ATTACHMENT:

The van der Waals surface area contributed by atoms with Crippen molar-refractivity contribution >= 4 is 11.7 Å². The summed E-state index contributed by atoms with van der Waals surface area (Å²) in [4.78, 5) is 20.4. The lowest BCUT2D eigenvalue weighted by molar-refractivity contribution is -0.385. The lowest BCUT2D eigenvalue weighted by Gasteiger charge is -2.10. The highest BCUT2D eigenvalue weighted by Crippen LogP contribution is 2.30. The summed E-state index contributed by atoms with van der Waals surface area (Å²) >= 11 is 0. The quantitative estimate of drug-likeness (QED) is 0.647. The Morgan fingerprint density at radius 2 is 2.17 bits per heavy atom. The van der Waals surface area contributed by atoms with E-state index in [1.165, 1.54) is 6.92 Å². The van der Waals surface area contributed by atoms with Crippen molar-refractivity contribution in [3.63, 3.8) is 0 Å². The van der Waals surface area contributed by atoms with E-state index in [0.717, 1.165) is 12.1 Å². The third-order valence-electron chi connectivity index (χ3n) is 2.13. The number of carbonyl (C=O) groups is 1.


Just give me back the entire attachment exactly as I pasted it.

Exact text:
The van der Waals surface area contributed by atoms with Crippen molar-refractivity contribution >= 4 is 11.7 Å². The summed E-state index contributed by atoms with van der Waals surface area (Å²) in [4.78, 5) is 20.4. The lowest BCUT2D eigenvalue weighted by molar-refractivity contribution is -0.385. The lowest BCUT2D eigenvalue weighted by Gasteiger charge is -2.10. The highest BCUT2D eigenvalue weighted by Crippen LogP contribution is 2.30. The summed E-state index contributed by atoms with van der Waals surface area (Å²) >= 11 is 0. The quantitative estimate of drug-likeness (QED) is 0.647. The Morgan fingerprint density at radius 2 is 2.17 bits per heavy atom. The van der Waals surface area contributed by atoms with E-state index in [1.165, 1.54) is 6.92 Å². The van der Waals surface area contributed by atoms with Crippen molar-refractivity contribution in [3.63, 3.8) is 0 Å². The van der Waals surface area contributed by atoms with E-state index in [0.717, 1.165) is 12.1 Å². The third-order valence-electron chi connectivity index (χ3n) is 2.13. The number of carbonyl (C=O) groups is 1.